Author ORCID Identifier

Date of Award


Degree Type


Degree Name

Doctor of Philosophy (PhD)



First Advisor

Heying Jenny Zhan

Second Advisor

Erin Ruel

Third Advisor

Jennifer Morgan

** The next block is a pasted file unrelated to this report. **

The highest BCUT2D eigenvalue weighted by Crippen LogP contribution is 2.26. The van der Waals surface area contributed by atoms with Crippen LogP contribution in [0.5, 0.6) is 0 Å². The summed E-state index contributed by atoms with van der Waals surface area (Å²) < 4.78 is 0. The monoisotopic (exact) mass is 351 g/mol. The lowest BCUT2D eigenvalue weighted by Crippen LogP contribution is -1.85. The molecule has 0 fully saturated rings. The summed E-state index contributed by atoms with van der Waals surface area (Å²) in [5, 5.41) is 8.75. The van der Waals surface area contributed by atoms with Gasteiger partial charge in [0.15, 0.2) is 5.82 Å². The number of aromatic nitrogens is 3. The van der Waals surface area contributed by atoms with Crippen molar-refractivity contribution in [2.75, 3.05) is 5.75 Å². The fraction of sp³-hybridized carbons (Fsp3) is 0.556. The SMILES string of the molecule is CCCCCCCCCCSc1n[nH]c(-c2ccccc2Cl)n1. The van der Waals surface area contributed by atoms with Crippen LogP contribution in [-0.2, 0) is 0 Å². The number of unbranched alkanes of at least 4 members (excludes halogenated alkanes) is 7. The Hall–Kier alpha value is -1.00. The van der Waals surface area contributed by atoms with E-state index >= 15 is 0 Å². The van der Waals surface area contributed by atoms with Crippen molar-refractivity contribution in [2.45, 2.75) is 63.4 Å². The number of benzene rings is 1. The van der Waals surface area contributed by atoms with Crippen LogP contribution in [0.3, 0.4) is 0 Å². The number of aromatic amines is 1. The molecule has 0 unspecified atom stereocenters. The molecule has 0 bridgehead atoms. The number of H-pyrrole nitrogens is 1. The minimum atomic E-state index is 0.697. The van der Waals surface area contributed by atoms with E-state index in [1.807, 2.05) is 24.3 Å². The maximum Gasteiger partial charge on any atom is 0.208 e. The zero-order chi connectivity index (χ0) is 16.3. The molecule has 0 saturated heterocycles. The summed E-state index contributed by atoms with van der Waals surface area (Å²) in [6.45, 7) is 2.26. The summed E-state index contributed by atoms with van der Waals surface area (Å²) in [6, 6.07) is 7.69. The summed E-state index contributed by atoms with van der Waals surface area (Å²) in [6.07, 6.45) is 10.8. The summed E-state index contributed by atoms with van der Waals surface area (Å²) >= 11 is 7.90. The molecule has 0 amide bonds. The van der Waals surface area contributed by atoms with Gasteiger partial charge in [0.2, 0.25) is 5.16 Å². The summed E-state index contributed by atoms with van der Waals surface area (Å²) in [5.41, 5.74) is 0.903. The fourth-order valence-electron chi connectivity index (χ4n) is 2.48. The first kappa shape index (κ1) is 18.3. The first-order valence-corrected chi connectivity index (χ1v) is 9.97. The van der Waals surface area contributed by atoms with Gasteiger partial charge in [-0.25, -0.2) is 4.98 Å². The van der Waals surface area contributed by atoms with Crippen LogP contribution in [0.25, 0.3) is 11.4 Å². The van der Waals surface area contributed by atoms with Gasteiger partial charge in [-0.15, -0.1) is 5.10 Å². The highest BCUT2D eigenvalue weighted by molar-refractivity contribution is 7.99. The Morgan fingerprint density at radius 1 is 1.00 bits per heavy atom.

China has been undergoing massive rural-to-urban migration in the past four decades. As of 2019, there are approximately 300 million migrant workers in China’s labor force, which accounts for approximately 20% of its entire population. However, policy makers and society as a whole have paid insufficient attention to migrant workers’ well-being. This dissertation examines the relationship between Chinese migrant workers’ migration experiences and their well-being into aging and retirement. Using a sample of 1,083 migrant workers from three Chinese emigration provinces (Anhui, Sichuan, and Henan) in a quantitative dataset and 30 follow-up interviews, this dissertation examines: (1) factors of migration experience that affect migrant workers’ health and healthcare, (2) factors influencing migrant workers’ retirement savings, and (3) the structural relationships between migration experience, hopefulness toward retirement, self-rated health, and overall retirement planning. Quantitative findings of this dissertation revealed that longer work experience and lower income are negatively associated with their poorer health; Having higher income, better social support network, and being hopeful for retirement are positively correlated with having retirement savings. Qualitative findings revealed the social context of the cumulative disadvantages that rural migrant workers experience because of their social status as rural residents. The non-transferable healthcare and retirement benefits associated with rural migrant workers’ social status resulted in their poor health and reduced chance of retirement saving. Continued cultural belief in intergenerational support led to migrant workers’ reduced chance of savings for retirement. Yet, having hope for retirement and confidence in retirement insurance system resulted in increasing participation of migrant workers in social insurance. This dissertation sheds light on the understanding of the interactions between urbanization, population aging, and the Chinese cultural expectations. It adds to the existing literature by linking migration and urbanization with social policies and cultural expectations for migrant workers’ aging and retirement in rural China.


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